Today I thought I’d share a snippet of aviation history that I found during some “front-line” ephemera collecting. It also has a bit of cricket geekery thrown in for good measure along with a D-Day reference AND a tropical cyclone.
In the digital age most of my collecting is now done over the internet and while this can make it easier to find awesome stuff I do often lament the decline of collectable fairs and antique shops. Fortunately it seems that secondhand bookstores are slightly more resilient and they remain a regular source of interesting historical ephemera. Some bookshop owners make a point of trading vintage postcards or photo albums but there are also others that simply come across interesting bits and pieces of ephemera by chance; often these are items that have been used as bookmarks.
Here is an interesting exercise – have a rummage through some of your own books and see if you can find any ad hoc bookmarks that you had forgotten about. Perhaps you might find a grocery shopping list from 2006, or a postcard someone had sent you, a receipt from your last overseas holiday sitting in an unfinished novel or perhaps if you are lucky a banknote! Secondhand book dealers regularly find random bits of paper inside books that they have purchased and that is what I go hunting for.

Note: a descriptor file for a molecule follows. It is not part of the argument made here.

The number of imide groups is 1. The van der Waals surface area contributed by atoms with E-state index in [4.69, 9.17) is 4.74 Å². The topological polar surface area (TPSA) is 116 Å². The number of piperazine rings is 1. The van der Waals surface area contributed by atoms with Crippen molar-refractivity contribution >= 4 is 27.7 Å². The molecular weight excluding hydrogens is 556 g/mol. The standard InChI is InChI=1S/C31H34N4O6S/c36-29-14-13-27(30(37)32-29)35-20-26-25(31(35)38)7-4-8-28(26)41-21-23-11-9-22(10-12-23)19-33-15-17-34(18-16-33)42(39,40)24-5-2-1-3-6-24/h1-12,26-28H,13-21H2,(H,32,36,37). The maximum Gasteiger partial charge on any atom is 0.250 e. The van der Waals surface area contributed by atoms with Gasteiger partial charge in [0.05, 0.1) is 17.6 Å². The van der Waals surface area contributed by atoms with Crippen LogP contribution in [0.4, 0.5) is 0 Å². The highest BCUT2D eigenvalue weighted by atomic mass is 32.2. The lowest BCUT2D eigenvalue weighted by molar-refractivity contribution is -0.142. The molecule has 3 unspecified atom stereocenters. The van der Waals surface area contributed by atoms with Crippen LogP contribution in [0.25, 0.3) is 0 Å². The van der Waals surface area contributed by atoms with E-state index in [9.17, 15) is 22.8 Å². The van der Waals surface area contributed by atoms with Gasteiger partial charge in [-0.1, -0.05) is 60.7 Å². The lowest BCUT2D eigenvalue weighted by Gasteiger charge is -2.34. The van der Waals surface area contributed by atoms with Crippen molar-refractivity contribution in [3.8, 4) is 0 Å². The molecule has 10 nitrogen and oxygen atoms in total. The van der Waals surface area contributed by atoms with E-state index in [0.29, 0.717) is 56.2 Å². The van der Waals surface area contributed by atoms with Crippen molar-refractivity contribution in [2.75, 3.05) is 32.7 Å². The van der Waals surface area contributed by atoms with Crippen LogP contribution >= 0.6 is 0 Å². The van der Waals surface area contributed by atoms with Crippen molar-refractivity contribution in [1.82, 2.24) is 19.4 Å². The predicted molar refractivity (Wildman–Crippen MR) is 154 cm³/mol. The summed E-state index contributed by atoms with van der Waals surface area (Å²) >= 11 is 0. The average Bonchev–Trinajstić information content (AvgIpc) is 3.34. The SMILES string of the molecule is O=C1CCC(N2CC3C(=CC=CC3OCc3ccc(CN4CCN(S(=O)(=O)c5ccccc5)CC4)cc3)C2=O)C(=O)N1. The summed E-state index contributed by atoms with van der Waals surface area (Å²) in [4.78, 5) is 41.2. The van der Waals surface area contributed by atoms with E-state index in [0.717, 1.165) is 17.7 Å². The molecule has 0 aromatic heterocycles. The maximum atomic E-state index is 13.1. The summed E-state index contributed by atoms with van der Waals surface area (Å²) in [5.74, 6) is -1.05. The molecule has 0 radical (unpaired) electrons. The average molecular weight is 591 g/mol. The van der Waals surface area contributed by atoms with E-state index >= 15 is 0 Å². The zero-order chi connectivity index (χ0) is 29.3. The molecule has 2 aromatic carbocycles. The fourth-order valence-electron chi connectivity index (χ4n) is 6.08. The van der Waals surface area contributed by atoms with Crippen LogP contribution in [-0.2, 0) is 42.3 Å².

What I love about this way of collecting is that it really is a lucky-dip draw, I never know what might show up and as always it is up to me to do the research and give the item some context. Here is one such find I picked up from a local bookstore:
Here is the back:
This is a flight information sheet that was once passed from passenger to passenger on a commercial aircraft, filling the role that the speaker system does today. It notes everything from the altitude and air temperature to the arrival time and the latest cricket score. What else can we figure out from the details it gives? What year could this be from?
First of all, NAC stands for the National Airways Corporation. The NAC set up regular routes throughout New Zealand shortly after the Second World War and while it wasn’t the country’s first commercial aviation service in many ways it was the birth of domestic aviation as we know it. The NAC operated from 1947 until 1978 when it became the domestic arm of Air New Zealand.